Outgoing Education Minister Yuli Tamir yesterday called the proposal to divide the ministry, by appointing an official with ministerial authority for the ultra-Orthodox school network, "profoundly wrong and separatist."
Shas's demand to create the post in the new government for MK Meshulam Nehari, as part of the coalition agreement being hammered out by Prime Minister-designate Benjamin Netanyahu, was revealed by Haaretz last week.
Tamir said the idea was raised during her term as well. "I completely opposed it," she said. "The education minister represents the entire education system and is committed to all streams." She said that any such measure would end up hurting Haredi education, as "any effort to obtain funding for it will be perceived as extortion."
"It means forfeiting the idea that education can bridge divisions and disputes and would represent a grave setback to the attempt to build a shared society," Tamir said.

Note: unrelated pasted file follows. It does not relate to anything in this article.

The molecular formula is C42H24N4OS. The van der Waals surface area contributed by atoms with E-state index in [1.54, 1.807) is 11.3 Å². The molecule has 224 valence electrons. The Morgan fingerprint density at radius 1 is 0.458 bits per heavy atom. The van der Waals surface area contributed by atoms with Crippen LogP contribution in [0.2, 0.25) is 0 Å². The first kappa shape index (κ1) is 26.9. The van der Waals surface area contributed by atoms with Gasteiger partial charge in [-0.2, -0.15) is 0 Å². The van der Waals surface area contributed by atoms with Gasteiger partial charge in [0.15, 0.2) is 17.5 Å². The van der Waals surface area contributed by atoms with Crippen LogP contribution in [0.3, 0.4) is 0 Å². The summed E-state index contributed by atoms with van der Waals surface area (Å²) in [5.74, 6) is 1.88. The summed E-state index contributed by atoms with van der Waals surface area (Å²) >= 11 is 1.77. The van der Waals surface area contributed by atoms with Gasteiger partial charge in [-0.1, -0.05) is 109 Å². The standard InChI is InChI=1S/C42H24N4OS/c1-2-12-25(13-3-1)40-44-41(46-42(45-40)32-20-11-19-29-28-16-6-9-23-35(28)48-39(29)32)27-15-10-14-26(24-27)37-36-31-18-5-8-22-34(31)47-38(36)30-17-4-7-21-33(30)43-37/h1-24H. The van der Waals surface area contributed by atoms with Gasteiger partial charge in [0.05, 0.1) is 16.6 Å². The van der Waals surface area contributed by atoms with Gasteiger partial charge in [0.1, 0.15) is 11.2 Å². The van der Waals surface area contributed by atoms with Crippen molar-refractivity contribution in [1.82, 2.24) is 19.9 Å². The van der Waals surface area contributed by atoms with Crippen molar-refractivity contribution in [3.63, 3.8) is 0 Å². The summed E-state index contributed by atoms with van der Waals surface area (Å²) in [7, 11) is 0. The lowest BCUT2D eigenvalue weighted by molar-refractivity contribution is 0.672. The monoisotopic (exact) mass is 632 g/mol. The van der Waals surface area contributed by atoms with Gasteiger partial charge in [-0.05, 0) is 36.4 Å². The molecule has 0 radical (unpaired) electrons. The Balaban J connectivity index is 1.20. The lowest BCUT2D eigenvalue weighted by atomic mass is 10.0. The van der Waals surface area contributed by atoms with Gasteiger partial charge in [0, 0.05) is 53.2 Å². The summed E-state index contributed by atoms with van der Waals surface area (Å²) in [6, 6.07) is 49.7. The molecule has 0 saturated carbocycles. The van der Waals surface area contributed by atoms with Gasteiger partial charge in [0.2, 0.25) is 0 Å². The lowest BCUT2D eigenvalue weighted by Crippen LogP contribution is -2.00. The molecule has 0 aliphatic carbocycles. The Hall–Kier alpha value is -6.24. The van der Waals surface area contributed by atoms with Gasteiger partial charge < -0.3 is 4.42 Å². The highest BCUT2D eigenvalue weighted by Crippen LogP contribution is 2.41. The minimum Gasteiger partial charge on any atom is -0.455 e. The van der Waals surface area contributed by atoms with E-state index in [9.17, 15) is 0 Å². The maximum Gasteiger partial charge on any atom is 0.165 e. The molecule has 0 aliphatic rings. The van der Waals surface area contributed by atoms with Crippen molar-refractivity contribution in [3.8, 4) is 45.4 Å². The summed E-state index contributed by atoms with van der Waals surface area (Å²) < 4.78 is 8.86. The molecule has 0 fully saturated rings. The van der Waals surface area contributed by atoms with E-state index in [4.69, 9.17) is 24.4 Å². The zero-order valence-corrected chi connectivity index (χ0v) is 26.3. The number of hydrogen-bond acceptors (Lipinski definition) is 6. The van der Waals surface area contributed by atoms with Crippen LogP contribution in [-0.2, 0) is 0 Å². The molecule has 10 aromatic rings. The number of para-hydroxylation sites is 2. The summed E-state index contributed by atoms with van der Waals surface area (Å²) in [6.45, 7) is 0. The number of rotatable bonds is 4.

Her comments were echoed by several senior education figures. The head of the education advocacy organization Hakol Hinuch, Rabbi Shai Piron, said that if the idea is still being considered, "a far-reaching media campaign will be launched to convince Benjamin Netanyahu to give it up."
Businessman and philanthropist Dov Lautman, who chairs the organization, said he believed Netanyahu was unlikely to proceed with the reform, "but sadly enough, we are yet to hear a formal statement on the matter."
Israel Prize laureate Professor Chaim Adler of the Hebrew University said the appointment of a separate Haredi education minister was "unprecedented worldwide."
"This would be the final straw before a complete segregation of the different education streams," he said.
Rabbi Piron said yesterday that prior to the elections his organization ejoyed "fruitful collaboration" with Netanyahu. "The education system should be bringing people together, not pulling them apart," said the rabbi.
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